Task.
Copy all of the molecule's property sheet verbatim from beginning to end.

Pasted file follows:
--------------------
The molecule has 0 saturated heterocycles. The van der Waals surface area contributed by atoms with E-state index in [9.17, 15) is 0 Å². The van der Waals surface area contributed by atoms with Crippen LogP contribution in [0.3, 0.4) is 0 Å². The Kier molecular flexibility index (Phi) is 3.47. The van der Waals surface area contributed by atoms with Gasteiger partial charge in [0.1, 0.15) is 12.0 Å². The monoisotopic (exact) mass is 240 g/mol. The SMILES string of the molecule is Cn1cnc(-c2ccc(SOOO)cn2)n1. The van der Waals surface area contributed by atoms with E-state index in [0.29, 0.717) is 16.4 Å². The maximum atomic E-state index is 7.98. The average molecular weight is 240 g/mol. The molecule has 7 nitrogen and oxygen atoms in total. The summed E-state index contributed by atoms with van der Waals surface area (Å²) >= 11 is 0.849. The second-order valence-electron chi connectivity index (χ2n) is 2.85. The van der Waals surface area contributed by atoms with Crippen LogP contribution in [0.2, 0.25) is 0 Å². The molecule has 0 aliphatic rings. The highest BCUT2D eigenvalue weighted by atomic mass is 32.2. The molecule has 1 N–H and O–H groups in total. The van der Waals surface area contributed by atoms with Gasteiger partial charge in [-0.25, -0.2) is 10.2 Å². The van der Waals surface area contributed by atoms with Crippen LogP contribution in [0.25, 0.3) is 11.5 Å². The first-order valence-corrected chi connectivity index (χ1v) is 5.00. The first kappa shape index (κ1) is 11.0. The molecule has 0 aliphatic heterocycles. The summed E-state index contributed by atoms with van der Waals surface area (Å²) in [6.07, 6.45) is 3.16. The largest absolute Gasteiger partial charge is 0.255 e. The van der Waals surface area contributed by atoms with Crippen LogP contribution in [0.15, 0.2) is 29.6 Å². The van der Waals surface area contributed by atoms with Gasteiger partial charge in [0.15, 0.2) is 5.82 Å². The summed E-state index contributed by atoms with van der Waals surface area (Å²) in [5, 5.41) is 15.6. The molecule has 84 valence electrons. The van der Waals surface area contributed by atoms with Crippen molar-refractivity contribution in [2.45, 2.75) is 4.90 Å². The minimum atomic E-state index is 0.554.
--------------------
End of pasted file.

The molecule has 0 saturated heterocycles. The van der Waals surface area contributed by atoms with E-state index in [9.17, 15) is 0 Å². The van der Waals surface area contributed by atoms with Crippen LogP contribution in [0.3, 0.4) is 0 Å². The Kier molecular flexibility index (Phi) is 3.47. The van der Waals surface area contributed by atoms with Gasteiger partial charge in [0.1, 0.15) is 12.0 Å². The monoisotopic (exact) mass is 240 g/mol. The SMILES string of the molecule is Cn1cnc(-c2ccc(SOOO)cn2)n1. The van der Waals surface area contributed by atoms with E-state index in [0.29, 0.717) is 16.4 Å². The maximum atomic E-state index is 7.98. The average molecular weight is 240 g/mol. The molecule has 7 nitrogen and oxygen atoms in total. The summed E-state index contributed by atoms with van der Waals surface area (Å²) >= 11 is 0.849. The second-order valence-electron chi connectivity index (χ2n) is 2.85. The van der Waals surface area contributed by atoms with Crippen LogP contribution in [0.2, 0.25) is 0 Å². The molecule has 0 aliphatic rings. The highest BCUT2D eigenvalue weighted by atomic mass is 32.2. The molecule has 1 N–H and O–H groups in total. The van der Waals surface area contributed by atoms with Gasteiger partial charge in [-0.25, -0.2) is 10.2 Å². The van der Waals surface area contributed by atoms with Crippen LogP contribution in [0.25, 0.3) is 11.5 Å². The first-order valence-corrected chi connectivity index (χ1v) is 5.00. The first kappa shape index (κ1) is 11.0. The molecule has 0 aliphatic heterocycles. The summed E-state index contributed by atoms with van der Waals surface area (Å²) in [6.07, 6.45) is 3.16. The largest absolute Gasteiger partial charge is 0.255 e. The van der Waals surface area contributed by atoms with Crippen LogP contribution in [0.15, 0.2) is 29.6 Å². The van der Waals surface area contributed by atoms with Gasteiger partial charge in [0.15, 0.2) is 5.82 Å². The summed E-state index contributed by atoms with van der Waals surface area (Å²) in [5, 5.41) is 15.6. The molecule has 84 valence electrons. The van der Waals surface area contributed by atoms with Crippen molar-refractivity contribution in [2.45, 2.75) is 4.90 Å². The minimum atomic E-state index is 0.554.